If you're interested in teaching groups, why not create your own tutor profile on Superprof?
You can offer individual tutorials, online tutorials via webcam, or group tutorials. There are plenty of advantages to teaching private tutorials. By searching for a subject and a place, potential students will be able to find you easily!
Should You Charge More For Group Lessons?
Price is always going to be a factor when you are a tutor. You have to get paid for your session and be sure to be covered on all your expenses and bills you need to pay. Group lessons can bring up an interesting conversation about price. A lot of questions come up as well, such as what should you charge? Do you charge more per person? These are all questions that need to be addressed.
Group sessions are more profitable than private lessons. For instance, your one-hour session for a private lesson could be $40—your group session rate may be $20 per student for a one-hour lesson. If we look at private lessons, the cost per person should be hire. They're getting more value from being the only one in the session. You're also giving them your full and undivided attention. If you are getting paid for the hour, it needs to be worth your time.
Now, with group lessons, you will typically charge lower than your per-student rate. In group sessions, you can still teach them the same material as in private, but they're missing out on the one-on-one teaching that is certainly worth a higher price. You can also make more with group sessions, so don't worry about lowering your cost even if we take the same example with $20 a student and five students. That's $100 for the hour session. Of course, you have to look at everything. What are your expenses? Equipment costs? Rents fees? The time it takes to prepare and mark things. These are all considerations you need to make with group sessions.
When it comes to pricing that comes down to you. You have the decision when it comes to pricing. Figure out your expenses and other things to consider when determining your prices as we mentioned above. You want to ensure group lessons are worth your time over private sessions. Both can be great options. You just want to ensure you get paid for your time. of course, helping your students should always come first. Performing tutoring for the money isn't a good option. But cost certainly has a factor for all tutors. Spend the time figuring out what the best price for you and your students would be.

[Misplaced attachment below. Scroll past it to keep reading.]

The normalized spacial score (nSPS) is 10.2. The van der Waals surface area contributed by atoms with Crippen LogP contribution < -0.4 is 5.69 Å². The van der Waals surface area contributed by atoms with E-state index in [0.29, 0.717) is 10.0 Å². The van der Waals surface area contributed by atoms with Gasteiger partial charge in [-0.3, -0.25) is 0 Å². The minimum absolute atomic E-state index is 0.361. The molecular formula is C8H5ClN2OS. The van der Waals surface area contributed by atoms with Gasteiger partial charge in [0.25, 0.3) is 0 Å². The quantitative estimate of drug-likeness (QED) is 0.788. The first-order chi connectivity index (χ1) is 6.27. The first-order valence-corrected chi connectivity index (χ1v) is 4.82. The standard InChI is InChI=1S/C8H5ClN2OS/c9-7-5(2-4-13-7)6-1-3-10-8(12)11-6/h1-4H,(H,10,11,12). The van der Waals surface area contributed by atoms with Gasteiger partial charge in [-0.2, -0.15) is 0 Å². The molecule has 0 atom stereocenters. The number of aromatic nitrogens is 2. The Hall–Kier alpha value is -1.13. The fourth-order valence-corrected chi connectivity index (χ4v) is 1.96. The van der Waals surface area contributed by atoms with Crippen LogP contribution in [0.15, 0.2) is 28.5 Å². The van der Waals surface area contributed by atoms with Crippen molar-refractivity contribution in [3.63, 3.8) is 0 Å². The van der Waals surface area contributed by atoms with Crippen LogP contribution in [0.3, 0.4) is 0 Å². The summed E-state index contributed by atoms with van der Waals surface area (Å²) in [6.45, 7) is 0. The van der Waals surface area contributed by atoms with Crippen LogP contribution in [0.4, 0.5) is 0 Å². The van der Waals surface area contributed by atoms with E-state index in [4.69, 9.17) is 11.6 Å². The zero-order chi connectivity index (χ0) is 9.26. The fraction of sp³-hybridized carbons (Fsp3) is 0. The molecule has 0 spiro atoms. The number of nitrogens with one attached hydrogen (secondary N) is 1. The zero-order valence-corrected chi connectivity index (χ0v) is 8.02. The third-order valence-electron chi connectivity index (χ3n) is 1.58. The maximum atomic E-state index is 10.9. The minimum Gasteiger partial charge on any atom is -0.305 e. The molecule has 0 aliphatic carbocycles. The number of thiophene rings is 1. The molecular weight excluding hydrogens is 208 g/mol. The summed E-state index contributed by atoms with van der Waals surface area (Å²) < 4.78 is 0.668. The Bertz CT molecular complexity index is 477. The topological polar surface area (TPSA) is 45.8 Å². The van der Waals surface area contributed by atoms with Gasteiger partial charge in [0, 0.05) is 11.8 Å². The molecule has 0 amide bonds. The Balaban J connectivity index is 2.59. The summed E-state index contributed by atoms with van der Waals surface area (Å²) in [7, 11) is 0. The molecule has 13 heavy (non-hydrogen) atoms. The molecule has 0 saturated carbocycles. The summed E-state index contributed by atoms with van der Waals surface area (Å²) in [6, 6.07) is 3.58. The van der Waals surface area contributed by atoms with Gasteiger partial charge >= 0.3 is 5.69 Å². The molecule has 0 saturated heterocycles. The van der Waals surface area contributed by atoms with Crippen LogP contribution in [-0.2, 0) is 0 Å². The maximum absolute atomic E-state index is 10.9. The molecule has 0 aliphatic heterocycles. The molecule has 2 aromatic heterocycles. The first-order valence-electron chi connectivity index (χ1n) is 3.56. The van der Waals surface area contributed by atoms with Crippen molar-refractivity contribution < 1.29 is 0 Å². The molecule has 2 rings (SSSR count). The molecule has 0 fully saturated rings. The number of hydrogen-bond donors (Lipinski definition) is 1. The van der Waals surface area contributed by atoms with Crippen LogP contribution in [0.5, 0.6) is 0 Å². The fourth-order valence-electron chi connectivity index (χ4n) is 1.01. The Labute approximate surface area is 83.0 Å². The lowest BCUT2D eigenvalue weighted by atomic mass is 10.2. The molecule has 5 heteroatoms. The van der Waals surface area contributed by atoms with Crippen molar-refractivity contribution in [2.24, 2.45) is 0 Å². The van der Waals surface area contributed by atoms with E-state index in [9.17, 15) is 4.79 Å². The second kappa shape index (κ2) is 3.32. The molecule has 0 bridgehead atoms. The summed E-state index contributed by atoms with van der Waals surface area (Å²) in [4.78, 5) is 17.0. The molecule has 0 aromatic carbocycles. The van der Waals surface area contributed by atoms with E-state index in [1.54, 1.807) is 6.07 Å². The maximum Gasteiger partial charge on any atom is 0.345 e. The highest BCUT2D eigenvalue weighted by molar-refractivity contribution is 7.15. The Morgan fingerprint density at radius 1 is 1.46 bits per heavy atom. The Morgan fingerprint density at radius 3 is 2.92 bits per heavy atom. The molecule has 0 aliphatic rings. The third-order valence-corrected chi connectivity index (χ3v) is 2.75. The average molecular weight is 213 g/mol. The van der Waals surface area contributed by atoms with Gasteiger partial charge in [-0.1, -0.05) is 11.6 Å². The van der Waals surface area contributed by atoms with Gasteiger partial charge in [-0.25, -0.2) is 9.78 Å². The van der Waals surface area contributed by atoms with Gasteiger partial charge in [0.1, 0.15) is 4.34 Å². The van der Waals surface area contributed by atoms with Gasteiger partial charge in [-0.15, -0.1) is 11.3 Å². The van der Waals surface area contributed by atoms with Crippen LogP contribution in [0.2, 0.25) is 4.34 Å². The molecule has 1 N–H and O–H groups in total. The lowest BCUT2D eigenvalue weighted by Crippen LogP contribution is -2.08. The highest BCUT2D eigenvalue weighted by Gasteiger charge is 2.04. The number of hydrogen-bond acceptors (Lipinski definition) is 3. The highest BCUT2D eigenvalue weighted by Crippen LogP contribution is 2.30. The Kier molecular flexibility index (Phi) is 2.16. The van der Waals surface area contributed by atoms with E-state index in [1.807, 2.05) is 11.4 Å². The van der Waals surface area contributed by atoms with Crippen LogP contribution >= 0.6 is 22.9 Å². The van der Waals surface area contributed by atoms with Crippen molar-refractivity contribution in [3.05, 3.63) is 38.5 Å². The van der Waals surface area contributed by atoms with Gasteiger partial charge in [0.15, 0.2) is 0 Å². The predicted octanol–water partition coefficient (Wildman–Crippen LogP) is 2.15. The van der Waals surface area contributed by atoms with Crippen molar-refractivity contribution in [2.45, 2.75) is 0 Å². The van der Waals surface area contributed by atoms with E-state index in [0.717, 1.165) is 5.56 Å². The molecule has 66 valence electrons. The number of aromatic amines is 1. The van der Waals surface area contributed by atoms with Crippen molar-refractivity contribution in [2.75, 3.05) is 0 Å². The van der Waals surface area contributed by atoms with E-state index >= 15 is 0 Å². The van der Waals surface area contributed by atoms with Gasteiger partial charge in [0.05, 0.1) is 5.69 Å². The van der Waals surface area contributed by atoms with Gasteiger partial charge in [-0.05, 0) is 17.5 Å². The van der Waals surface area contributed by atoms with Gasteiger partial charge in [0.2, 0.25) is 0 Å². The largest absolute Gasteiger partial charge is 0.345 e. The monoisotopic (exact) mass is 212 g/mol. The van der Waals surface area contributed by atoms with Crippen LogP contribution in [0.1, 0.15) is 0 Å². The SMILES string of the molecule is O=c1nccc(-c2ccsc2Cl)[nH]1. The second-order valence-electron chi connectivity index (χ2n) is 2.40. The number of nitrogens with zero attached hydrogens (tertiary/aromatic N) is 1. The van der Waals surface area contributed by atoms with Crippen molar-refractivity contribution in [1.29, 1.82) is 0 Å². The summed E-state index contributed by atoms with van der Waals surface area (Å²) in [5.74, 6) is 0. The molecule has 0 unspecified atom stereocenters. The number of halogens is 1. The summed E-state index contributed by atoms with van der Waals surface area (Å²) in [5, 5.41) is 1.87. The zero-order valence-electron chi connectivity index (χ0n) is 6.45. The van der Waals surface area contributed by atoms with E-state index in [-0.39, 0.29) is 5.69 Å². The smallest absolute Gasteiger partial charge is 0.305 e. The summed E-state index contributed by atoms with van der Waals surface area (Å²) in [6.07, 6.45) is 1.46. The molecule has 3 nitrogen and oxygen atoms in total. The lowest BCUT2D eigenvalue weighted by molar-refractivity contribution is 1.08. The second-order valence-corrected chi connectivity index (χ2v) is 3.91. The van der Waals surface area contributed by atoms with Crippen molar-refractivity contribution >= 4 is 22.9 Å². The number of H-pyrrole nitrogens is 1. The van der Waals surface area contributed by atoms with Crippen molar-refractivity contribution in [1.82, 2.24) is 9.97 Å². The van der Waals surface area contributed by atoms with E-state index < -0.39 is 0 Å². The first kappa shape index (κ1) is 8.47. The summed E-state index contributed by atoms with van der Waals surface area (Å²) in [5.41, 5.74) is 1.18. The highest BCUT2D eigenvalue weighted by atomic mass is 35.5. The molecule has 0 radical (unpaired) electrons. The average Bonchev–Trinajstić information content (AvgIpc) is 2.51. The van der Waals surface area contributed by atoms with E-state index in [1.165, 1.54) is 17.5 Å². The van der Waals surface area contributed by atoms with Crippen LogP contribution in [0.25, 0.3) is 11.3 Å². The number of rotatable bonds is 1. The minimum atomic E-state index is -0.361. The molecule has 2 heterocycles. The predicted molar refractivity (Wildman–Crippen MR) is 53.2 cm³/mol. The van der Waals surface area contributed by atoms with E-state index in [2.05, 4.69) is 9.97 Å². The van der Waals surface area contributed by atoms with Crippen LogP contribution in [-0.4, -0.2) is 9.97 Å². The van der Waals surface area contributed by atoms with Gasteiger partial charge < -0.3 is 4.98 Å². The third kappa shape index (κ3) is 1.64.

Do You Need Experience For Group Lessons?
Most tutors will start off by teaching private sessions. This will mainly incorporate 1-2 sessions but nothing more. Having experience in tutoring can certainly help you during your group lessons but it's not necessary. Having the experience allows you to adapt better. You'll already be one step ahead because you have experience in teaching. Group lessons require more work. From planning your lessons, taking up questions and a list of so many other things. Having the experience behind you will help.
So what do you do if you're missing the experince? Your first possible step would be to gain experience in private sessions. This way you can figure out what your teaching style is and get comfortable teaching the material. Then after you've gained some experience you can make your way over to group lessons. Another option could be working under someone. This could be job shadowing or even just assisting with their group lessons. This way you can understand how group lessons operate. You can also gain some valuable experience determining how to operate your own group lessons.
If you want to just jump into group lessons this is also another option. Be wary. You want to do the best you can for your students. having the proper education and experience behind you will give you the tools needed to help your students. Take the time to learn more about group lessons. Speak with tutors that offer group lessons and find out their tips and tricks for having a successful class. Read and learn everything you can to be the best group tutor you can be. It's not easy teaching group lessons, but by having a plan and feeling ready you'll be on the path for success with your lessons.
Are Group Lessons Right For You?
After reading this article, we hope you've gained some valuable information when it comes to having a group session. The only way to experience a group session is to teach one and find out if it's right for you. You may find you love the group discussions and the ability to reach more people in one session. On the other hand, you also may find out it's not right for you. Both are the correct answer. There isn't a wrong answer here.
Group sessions don't have to be more complicated than your private lessons as long as you stay on task and be prepared. Using this guide about planning will also put you in the right direction. Now is the perfect time to try out group sessions for yourself and see if it's right for you. Remember, there is no wrong answer. Group lessons can be excellent to teach a subject. The more students can create an exciting experience. Don't stress about doing more work, as long as you are prepared.